Posted 21 April 2003 - 09:58 AM
At this point we turned to Merriam-Webster:
"Etymology: Yiddish halva, from Romanian, from Turkish helva, from Arabic halwA sweetmeat .", so basically everybody was right.
Halvah was/is very popular in Russia as well. I can't forget some wonderful cake called "Slavyanka" that had a filling of halva's creme. I even tracked down a recipe for it from some russian food board.
Do you like halvah? What is your favorite type, brand? Any interesting recipes involving halvah?
And does anybody know anything about Kos-Halva , by any chance?
Posted 21 April 2003 - 10:07 AM
Posted 21 April 2003 - 10:10 AM
Posted 21 April 2003 - 10:16 AM
Posted 21 April 2003 - 10:25 AM
Posted 21 April 2003 - 12:24 PM
Posted 21 April 2003 - 12:43 PM
In the meantime, this is a recipe that i found a while ago, Halva Gateau, and it sounds interesting including the cake layers based on semolina/almond flour. Actually this recipe was on internet like forever, i wonder if anybody actually tried it?
Posted 21 April 2003 - 01:13 PM
Posted 21 April 2003 - 01:51 PM
the link worked for me at 1653 ET
Is it me, or is anyone else having trouble getting to Helena's link? I tried other recipes there and they came up blank too.
Posted 21 April 2003 - 05:03 PM
For the cream:
Butter 280 g;
Egg yolks 70g;
Sweetened condensed milk 170 g
Halva 80 g
powdered sugar 10 g
Prepare sponge cake using your favorite recipe (3 layers)
Whip the butter, using hand-held mixer, add the crushed halva, the condensed milk, yolks, powdered sugar, vanilla and continue to whip until billowy. Sandwich the filling between the layers of sponge cake, as well as on the top and sides.
The variations are mostly following:
- no egg yolks;
- no powdered sugar;
- no egg yolks and no powdered sugar;
- more halvah;
Just beware, i'm not sure about the result. Products in Russia are so different. I just remember how many reliable russian baking recipes started to fail miserably when first tried in Israel.
Posted 21 April 2003 - 06:56 PM
Try mixing tehina with honey. Spread on crackers. Or just dig in with a spoon. Yummm. (This should probably go in that "cravings" thread.)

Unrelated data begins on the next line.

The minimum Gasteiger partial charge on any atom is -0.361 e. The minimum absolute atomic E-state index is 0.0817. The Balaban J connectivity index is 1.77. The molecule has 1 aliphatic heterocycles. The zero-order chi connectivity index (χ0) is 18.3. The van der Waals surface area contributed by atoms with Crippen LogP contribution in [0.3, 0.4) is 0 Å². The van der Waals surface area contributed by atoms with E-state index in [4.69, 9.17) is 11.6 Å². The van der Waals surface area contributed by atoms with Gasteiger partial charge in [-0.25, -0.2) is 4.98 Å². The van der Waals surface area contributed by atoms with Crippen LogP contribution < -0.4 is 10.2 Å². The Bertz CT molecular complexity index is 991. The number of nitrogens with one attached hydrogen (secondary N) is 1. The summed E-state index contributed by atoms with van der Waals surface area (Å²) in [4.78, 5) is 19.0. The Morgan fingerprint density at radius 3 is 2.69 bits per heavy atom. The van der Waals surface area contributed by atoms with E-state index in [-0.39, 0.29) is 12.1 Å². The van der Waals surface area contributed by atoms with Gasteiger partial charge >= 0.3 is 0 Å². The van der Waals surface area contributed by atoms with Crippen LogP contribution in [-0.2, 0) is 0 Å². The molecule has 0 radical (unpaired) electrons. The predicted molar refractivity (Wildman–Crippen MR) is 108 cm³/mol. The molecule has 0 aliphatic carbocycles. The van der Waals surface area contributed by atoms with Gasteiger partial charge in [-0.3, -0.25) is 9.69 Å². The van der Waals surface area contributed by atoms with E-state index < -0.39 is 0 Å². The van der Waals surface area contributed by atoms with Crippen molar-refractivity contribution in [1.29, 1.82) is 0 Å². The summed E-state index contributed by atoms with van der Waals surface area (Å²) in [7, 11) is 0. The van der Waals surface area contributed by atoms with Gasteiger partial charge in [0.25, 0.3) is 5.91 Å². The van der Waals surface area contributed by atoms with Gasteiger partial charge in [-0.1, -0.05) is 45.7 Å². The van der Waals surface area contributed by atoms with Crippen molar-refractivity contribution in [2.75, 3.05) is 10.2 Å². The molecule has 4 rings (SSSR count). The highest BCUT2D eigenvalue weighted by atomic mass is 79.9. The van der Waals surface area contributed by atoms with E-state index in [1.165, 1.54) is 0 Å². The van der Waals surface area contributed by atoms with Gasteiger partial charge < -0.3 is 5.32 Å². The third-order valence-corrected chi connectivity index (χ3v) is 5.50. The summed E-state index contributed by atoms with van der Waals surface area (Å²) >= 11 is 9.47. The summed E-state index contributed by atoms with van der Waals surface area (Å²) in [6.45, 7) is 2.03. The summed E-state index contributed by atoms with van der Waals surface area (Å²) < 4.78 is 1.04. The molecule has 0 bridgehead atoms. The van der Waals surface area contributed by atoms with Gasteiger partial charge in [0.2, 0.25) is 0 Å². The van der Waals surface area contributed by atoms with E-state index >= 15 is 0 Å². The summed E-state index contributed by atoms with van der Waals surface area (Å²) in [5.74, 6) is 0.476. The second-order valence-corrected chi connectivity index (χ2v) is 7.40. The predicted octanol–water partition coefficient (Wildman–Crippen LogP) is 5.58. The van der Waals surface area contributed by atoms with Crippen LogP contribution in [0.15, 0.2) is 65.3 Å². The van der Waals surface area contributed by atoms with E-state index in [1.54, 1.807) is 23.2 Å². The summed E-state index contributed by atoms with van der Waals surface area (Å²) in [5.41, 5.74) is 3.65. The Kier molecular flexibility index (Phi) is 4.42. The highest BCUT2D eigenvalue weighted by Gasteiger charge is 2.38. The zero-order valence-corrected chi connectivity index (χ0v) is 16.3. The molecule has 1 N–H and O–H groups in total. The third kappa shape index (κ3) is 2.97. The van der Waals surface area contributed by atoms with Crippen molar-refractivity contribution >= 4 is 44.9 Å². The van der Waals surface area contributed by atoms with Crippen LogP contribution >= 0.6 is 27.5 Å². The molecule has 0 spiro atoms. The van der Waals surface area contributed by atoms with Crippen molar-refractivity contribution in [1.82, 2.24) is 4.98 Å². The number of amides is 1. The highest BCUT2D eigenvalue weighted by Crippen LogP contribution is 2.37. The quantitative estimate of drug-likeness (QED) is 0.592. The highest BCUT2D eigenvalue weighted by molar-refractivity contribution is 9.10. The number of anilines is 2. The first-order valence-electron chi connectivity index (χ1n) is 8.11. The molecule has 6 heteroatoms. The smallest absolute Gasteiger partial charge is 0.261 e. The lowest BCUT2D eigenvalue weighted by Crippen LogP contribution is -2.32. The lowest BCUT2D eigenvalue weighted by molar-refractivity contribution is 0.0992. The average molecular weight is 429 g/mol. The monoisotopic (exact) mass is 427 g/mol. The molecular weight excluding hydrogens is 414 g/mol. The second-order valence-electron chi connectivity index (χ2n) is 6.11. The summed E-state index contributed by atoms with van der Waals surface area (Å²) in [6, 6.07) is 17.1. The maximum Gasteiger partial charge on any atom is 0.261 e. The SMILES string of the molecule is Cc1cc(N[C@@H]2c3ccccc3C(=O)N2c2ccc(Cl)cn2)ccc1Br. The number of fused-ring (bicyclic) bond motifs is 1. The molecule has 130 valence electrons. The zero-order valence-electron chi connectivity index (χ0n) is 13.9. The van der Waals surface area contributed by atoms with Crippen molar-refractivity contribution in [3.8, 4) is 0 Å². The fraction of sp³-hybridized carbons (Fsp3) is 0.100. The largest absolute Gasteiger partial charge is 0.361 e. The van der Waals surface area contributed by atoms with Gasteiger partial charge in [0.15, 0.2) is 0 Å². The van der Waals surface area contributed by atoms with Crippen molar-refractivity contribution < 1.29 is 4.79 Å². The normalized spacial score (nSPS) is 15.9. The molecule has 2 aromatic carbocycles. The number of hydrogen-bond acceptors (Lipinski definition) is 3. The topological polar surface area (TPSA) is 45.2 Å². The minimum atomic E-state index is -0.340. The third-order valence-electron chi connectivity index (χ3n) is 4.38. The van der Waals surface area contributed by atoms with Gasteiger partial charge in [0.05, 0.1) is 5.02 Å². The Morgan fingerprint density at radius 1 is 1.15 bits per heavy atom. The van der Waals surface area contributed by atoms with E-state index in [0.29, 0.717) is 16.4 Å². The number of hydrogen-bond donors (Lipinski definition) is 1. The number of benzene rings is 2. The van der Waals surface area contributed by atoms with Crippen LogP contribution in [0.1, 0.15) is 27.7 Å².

I heard sesame seeds pulverized with honey will become halvah (just like that) but haven't tried it.
Posted 22 April 2003 - 10:47 AM
Well, I would too if I'd only had the Joyva version. Fresh halvah is wonderful, especially the marble kind or the one with chocolate on top.
I think it's a love it or hate it proposition. I've heard some people describe it as "straw."
Posted 23 April 2003 - 05:45 AM
Last couple times I've purchased it, it was very oily and not as dense as I like. I don't have a good source for it anymore.
Posted 26 April 2003 - 12:39 AM
Sooji Halwah is the most common one. Sooji is Farina/Semolina.
It is often prepared for prasad. Offerings of food served to the deities being worshipped on special occasions.
Carrot Halwah, zucchini, lentils and beans, and whole wheat are some other halwahs from India.
Posted 26 April 2003 - 08:18 PM
Also noticed that I'm almost out--need to buy some more.
--Lester Bangs via Bruce Sterling
Posted 27 April 2003 - 05:51 AM
When I was a kid I went to some event where along with the other desserts someone had an entire block of halva (it must have been at least 10 pounds) sitting there for people to cut off pieces at whim. I thought I had died and gone to heaven.
Posted 15 March 2004 - 12:41 PM
If so there could be an unlimited amount of variations, any suggestions?
Posted 15 March 2004 - 01:47 PM
Here is a link to one of many recipes
I don't know the results of this recipe however, as I have yet to prepare this dish. I have found much unexplored (in terms of western pastry chefs) ideas and goods in Indian cuisine, and think that there is much possibility in this area. Today I even found that Kerala (one of India's States) produces cocoa beans, some thing I was unaware of. I also came across a pudding using ground dried peas, which sounded quiet interesting (though I have used dried legumes in cakes before, only to be left with a earthy metallic flavor).
India also offers a number of refreshing drinks that could easily be transformed to panna cottas, gellees, sorbets, foams, or many other things.
I know this is off the subject but is any one familiar with noodle koogle, and it's preparation. Soba noodles are just begging to be put into desserts some how; this may be another topic though
Posted 15 March 2004 - 01:55 PM
Also: there's a recipe for noodle kugel here in the eGCI session on Jewish Cooking Through the Year. If you do a search on +noodle +kugel you'll probably find more.
Edited by Suzanne F, 15 March 2004 - 01:59 PM.
Posted 15 March 2004 - 02:10 PM
The description you gave of the carrot halva in your second post is correct. The key is to cook the carrots in the milk quite slowly so the sugars in the milk caramelize properly. Additional sugar is then added after the milk has reduced and the carrots are soft. The cooking down of milk to an almost fudge-like consistency is used often in Indian desserts.
Most of the times that I have seen carrot halva made or made it myself, I have added slivered almonds and ground cardamom when the carrot/milk/ghee mixture is almost done. I recently went to a South Indian restaurant and they had halva made with beets which was very pretty and the taste was wonderful as well. Prior to this I had never had any vegetable halva except for carrot so this makes me think that, as you mention, other sweet root vegetables might lend themselves well to this cooking process.
Posted 15 March 2004 - 08:28 PM
Apparently in India it's common to add red food colouring, but I didn't bother.